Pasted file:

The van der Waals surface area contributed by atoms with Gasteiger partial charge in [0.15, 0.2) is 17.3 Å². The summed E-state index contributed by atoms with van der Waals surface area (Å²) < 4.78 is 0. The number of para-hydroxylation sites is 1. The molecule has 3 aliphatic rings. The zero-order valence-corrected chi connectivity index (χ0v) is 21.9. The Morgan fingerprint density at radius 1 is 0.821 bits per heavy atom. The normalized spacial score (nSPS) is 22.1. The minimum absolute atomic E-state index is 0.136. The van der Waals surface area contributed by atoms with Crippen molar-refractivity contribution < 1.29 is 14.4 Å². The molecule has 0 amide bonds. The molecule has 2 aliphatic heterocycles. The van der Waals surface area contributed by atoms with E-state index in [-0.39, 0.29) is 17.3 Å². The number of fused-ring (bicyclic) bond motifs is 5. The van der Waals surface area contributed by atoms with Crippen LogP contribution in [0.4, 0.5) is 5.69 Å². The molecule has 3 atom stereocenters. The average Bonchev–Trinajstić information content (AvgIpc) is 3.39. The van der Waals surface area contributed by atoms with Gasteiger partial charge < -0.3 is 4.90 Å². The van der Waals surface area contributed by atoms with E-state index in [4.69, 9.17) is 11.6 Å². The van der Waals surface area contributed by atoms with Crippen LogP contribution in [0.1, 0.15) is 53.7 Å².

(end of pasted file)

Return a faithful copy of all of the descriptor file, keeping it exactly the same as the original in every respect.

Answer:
The van der Waals surface area contributed by atoms with Gasteiger partial charge in [0.15, 0.2) is 17.3 Å². The summed E-state index contributed by atoms with van der Waals surface area (Å²) < 4.78 is 0. The number of para-hydroxylation sites is 1. The molecule has 3 aliphatic rings. The zero-order valence-corrected chi connectivity index (χ0v) is 21.9. The Morgan fingerprint density at radius 1 is 0.821 bits per heavy atom. The normalized spacial score (nSPS) is 22.1. The minimum absolute atomic E-state index is 0.136. The van der Waals surface area contributed by atoms with Crippen molar-refractivity contribution < 1.29 is 14.4 Å². The molecule has 0 amide bonds. The molecule has 2 aliphatic heterocycles. The van der Waals surface area contributed by atoms with E-state index in [-0.39, 0.29) is 17.3 Å². The number of fused-ring (bicyclic) bond motifs is 5. The van der Waals surface area contributed by atoms with Crippen LogP contribution in [0.4, 0.5) is 5.69 Å². The molecule has 3 atom stereocenters. The average Bonchev–Trinajstić information content (AvgIpc) is 3.39. The van der Waals surface area contributed by atoms with Gasteiger partial charge < -0.3 is 4.90 Å². The van der Waals surface area contributed by atoms with E-state index in [4.69, 9.17) is 11.6 Å². The van der Waals surface area contributed by atoms with Crippen LogP contribution in [0.1, 0.15) is 53.7 Å².